Rob Ford, brought to you by …

Support for Toronto Mayor Rob Ford is evaporating with stunning speed. Few want to be associated with a man who has publicly and brazenly lied about past behaviour, engaged in open and obnoxious physical bullying, and now on public television used misogynist and degrading language. His mayoralty is disintegrating in a cloud of scandal and shame. We need to be clear, however, that Rob Ford is more than just one, dysfunctional, white former football coach from Etobicoke. He came to this dance party with many partners. Think back to the 2010 municipal elections, and remember the luminaries and institutions that counselled us to take a chance with Mr. Ford. A partial list would include …


Jim Flaherty, Tory Finance Minister, Government of Canada, who “said on CBC radio … that he was endorsing Rob Ford for mayor” (Fiorito, 2010).
Don Cherry, Hockey Commentator: “I was in their [the Ford brothers’] corner right from the start … Rob’s honest, he’s truthful” (HoofandCycle, 2010).
• Toronto Sun editorial board (2010): “It’s time to take City Hall and the City of Toronto in a bold, new direction. Rob Ford is the man to get it done”.
• National Post editorial board (2010): “In our opinion, Rob Ford is the best candidate”
Christie Blatchford (2010), columnist for The Globe and Mail: “Every blue-collar, working-class, anti-intellectual bone in my body finds him [Rob Ford] oddly endearing”.
Margaret Wente (2010), columnist for The Globe and Mail: “Sometimes, I think only a moron [sic] could vote for Rob Ford as mayor of Toronto. And sometimes, I think I might vote for him myself”.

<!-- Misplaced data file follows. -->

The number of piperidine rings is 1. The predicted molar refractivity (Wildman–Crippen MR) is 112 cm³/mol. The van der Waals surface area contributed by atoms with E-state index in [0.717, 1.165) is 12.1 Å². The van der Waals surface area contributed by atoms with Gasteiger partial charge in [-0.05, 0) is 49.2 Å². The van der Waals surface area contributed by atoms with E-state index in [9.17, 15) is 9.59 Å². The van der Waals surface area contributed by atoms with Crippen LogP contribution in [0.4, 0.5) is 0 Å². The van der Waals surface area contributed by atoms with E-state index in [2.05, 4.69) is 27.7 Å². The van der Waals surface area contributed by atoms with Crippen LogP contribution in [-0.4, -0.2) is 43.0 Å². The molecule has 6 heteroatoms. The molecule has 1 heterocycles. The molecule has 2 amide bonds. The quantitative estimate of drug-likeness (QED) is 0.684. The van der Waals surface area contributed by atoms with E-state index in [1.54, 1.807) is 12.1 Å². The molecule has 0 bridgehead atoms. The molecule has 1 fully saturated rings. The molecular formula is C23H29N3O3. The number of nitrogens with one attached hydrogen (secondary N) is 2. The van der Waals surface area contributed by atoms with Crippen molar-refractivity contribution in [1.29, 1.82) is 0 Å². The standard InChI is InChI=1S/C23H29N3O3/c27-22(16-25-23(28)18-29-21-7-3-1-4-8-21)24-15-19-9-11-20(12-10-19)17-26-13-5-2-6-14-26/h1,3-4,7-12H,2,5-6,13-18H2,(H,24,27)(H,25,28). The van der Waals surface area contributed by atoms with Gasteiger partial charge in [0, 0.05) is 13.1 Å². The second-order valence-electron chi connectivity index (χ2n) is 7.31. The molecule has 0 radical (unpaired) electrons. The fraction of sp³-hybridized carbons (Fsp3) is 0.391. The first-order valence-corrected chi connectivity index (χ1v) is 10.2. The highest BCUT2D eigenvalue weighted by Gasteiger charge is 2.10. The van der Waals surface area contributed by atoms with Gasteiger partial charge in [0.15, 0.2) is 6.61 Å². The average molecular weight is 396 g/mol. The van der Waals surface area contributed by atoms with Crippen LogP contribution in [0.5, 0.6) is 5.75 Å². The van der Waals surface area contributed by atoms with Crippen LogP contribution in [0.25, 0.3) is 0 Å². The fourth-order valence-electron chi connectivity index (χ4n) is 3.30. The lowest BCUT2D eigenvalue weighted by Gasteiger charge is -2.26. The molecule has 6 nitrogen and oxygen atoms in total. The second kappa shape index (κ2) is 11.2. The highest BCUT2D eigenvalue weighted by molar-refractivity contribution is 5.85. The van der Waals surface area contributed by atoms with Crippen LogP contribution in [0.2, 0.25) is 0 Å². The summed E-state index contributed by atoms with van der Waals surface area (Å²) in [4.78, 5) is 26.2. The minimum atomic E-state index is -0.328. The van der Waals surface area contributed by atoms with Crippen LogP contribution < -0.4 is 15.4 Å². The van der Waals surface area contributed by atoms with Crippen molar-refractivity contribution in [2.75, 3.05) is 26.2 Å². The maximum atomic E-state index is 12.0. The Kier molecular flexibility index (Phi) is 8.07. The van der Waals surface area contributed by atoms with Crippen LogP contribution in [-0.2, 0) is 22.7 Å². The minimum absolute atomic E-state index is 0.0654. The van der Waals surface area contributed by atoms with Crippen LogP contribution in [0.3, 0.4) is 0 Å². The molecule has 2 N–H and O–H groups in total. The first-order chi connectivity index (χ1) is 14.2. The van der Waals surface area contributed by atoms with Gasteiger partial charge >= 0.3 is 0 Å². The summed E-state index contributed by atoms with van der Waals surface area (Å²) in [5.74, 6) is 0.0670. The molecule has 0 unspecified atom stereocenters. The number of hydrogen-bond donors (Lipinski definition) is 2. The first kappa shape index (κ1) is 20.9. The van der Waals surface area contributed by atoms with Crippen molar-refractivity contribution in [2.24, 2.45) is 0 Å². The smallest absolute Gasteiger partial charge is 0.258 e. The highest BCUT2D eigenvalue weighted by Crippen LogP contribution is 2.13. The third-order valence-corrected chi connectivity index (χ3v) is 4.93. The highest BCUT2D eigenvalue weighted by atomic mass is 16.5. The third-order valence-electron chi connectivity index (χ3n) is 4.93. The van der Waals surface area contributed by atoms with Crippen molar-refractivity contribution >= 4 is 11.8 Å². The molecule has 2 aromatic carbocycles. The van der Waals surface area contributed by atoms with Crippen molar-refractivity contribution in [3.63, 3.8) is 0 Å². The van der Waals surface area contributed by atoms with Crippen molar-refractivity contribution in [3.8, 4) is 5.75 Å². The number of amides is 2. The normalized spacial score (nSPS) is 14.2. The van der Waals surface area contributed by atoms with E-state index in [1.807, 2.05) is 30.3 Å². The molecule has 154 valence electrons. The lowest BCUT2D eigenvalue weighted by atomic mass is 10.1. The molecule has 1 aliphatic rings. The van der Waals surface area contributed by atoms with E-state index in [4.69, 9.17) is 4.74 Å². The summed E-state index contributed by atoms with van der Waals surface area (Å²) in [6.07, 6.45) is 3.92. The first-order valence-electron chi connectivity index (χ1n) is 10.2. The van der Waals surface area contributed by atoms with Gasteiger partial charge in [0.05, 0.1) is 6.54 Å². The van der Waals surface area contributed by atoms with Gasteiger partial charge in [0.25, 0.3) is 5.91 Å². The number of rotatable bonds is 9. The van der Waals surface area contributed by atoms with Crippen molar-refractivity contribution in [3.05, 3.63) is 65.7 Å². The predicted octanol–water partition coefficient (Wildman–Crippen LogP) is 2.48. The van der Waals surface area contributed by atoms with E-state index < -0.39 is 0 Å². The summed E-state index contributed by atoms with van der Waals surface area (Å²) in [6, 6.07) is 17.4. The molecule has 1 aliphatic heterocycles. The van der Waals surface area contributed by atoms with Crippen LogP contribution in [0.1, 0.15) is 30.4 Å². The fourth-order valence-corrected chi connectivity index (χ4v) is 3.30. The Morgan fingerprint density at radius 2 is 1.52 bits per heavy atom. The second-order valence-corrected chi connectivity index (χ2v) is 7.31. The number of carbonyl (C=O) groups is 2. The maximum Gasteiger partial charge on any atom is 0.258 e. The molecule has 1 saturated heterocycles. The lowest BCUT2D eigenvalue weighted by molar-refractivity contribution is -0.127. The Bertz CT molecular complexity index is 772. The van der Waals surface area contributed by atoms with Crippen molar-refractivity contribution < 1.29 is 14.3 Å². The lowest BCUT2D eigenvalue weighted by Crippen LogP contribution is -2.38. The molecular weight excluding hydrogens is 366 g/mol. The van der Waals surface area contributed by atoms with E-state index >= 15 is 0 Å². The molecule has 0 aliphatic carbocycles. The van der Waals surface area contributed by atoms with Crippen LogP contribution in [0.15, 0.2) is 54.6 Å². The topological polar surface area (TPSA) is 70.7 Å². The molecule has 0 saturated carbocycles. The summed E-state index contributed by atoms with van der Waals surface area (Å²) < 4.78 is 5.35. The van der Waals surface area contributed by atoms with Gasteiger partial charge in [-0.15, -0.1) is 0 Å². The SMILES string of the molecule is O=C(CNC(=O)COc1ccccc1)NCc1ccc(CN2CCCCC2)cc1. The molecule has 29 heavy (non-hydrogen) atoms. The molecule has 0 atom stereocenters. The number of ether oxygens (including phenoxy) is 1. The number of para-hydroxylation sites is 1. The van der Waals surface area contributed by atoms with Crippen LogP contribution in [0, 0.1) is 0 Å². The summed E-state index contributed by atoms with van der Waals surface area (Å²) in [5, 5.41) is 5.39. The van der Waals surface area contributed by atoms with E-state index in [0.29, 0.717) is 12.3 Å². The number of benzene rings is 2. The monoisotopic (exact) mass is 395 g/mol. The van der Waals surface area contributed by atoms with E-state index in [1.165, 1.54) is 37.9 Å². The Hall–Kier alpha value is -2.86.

David Booth (2010), Driving columnist for The National Post: “Let’s get rid of streetcars; Vote for Rob Ford”.
Marcus Gee (2010), columnist for The Globe and Mail would eventually step back and come to warn his readers about the potential problems of a Rob Ford mayoralty. But in February, 2010 – when Ford had yet to announce his candidacy – Gee was calling Ford “the right guy for a lefty race”, and urged him on with the rallying cry: “Run councillor, run”.
• On city council, Ford backers included Mike Del Grande, Ward 39, Scarborough-Agincourt; Giorgio Mammoliti, Ward 7, York West (“I don’t want to be a backbencher”); and three members of the “Responsible Government Group” – Peter Milczyn, Ward 5, Etobicoke-Lakeshore (“it’s time for a real change in attitude at city hall”); John Parker, Ward 26, Don Valley West (Rob Ford is “the only mayoral candidate who will delivery the change that Toronto taxpayers are looking for”); and Frances Nunziata, York-South-Weston (Alcoba, 2010; Anonymous, 2009; Moloney, 2010; Thomas & Rider, 2010)